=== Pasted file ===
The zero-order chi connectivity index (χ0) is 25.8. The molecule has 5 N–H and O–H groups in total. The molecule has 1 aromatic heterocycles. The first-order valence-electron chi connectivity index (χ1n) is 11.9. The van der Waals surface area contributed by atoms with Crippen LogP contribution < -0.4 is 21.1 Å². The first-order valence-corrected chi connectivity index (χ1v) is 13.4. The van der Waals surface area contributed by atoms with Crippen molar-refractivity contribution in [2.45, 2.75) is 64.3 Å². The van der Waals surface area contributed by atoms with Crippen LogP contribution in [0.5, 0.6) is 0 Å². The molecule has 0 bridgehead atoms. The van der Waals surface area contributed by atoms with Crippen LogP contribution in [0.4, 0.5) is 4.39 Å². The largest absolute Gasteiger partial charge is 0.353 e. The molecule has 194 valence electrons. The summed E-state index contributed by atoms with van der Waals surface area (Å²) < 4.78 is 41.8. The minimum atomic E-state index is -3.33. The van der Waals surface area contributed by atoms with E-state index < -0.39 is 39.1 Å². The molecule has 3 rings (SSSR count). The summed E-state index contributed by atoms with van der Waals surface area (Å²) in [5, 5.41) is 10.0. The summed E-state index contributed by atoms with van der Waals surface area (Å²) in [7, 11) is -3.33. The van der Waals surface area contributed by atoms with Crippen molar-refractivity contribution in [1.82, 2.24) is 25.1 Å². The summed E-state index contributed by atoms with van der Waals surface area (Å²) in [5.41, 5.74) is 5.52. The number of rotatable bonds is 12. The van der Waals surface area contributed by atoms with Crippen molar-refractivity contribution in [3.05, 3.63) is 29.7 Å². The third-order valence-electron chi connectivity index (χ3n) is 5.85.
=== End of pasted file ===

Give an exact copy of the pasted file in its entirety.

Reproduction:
The zero-order chi connectivity index (χ0) is 25.8. The molecule has 5 N–H and O–H groups in total. The molecule has 1 aromatic heterocycles. The first-order valence-electron chi connectivity index (χ1n) is 11.9. The van der Waals surface area contributed by atoms with Crippen LogP contribution < -0.4 is 21.1 Å². The first-order valence-corrected chi connectivity index (χ1v) is 13.4. The van der Waals surface area contributed by atoms with Crippen molar-refractivity contribution in [2.45, 2.75) is 64.3 Å². The van der Waals surface area contributed by atoms with Crippen LogP contribution in [0.5, 0.6) is 0 Å². The molecule has 0 bridgehead atoms. The van der Waals surface area contributed by atoms with Crippen LogP contribution in [0.4, 0.5) is 4.39 Å². The largest absolute Gasteiger partial charge is 0.353 e. The molecule has 194 valence electrons. The summed E-state index contributed by atoms with van der Waals surface area (Å²) < 4.78 is 41.8. The minimum atomic E-state index is -3.33. The van der Waals surface area contributed by atoms with E-state index < -0.39 is 39.1 Å². The molecule has 3 rings (SSSR count). The summed E-state index contributed by atoms with van der Waals surface area (Å²) in [5, 5.41) is 10.0. The summed E-state index contributed by atoms with van der Waals surface area (Å²) in [7, 11) is -3.33. The van der Waals surface area contributed by atoms with Crippen molar-refractivity contribution in [1.82, 2.24) is 25.1 Å². The summed E-state index contributed by atoms with van der Waals surface area (Å²) in [5.41, 5.74) is 5.52. The number of rotatable bonds is 12. The van der Waals surface area contributed by atoms with Crippen molar-refractivity contribution in [3.05, 3.63) is 29.7 Å². The third-order valence-electron chi connectivity index (χ3n) is 5.85.